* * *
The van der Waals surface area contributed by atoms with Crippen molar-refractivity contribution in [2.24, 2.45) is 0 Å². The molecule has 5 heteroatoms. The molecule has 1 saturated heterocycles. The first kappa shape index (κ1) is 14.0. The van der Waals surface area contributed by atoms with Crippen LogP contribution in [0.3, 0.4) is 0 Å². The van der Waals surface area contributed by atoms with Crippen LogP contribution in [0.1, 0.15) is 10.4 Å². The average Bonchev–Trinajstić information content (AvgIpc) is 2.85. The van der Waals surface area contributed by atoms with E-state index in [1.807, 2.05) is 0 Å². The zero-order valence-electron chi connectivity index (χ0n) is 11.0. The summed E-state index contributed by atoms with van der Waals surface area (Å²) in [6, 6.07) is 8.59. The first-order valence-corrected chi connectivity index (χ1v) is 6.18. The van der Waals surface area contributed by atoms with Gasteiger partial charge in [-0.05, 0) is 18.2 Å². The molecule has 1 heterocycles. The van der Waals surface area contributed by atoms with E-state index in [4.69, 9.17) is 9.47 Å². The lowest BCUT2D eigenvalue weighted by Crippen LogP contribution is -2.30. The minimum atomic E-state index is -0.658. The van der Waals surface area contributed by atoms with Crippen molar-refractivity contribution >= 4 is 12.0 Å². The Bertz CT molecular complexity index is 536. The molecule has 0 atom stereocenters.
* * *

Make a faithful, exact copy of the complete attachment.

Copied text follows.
The van der Waals surface area contributed by atoms with Crippen molar-refractivity contribution in [2.24, 2.45) is 0 Å². The molecule has 5 heteroatoms. The molecule has 1 saturated heterocycles. The first kappa shape index (κ1) is 14.0. The van der Waals surface area contributed by atoms with Crippen LogP contribution in [0.3, 0.4) is 0 Å². The van der Waals surface area contributed by atoms with Crippen LogP contribution in [0.1, 0.15) is 10.4 Å². The average Bonchev–Trinajstić information content (AvgIpc) is 2.85. The van der Waals surface area contributed by atoms with E-state index in [1.807, 2.05) is 0 Å². The zero-order valence-electron chi connectivity index (χ0n) is 11.0. The summed E-state index contributed by atoms with van der Waals surface area (Å²) in [6, 6.07) is 8.59. The first-order valence-corrected chi connectivity index (χ1v) is 6.18. The van der Waals surface area contributed by atoms with Gasteiger partial charge in [-0.05, 0) is 18.2 Å². The molecule has 1 heterocycles. The van der Waals surface area contributed by atoms with E-state index in [4.69, 9.17) is 9.47 Å². The lowest BCUT2D eigenvalue weighted by Crippen LogP contribution is -2.30. The minimum atomic E-state index is -0.658. The van der Waals surface area contributed by atoms with Crippen molar-refractivity contribution >= 4 is 12.0 Å². The Bertz CT molecular complexity index is 536. The molecule has 0 atom stereocenters.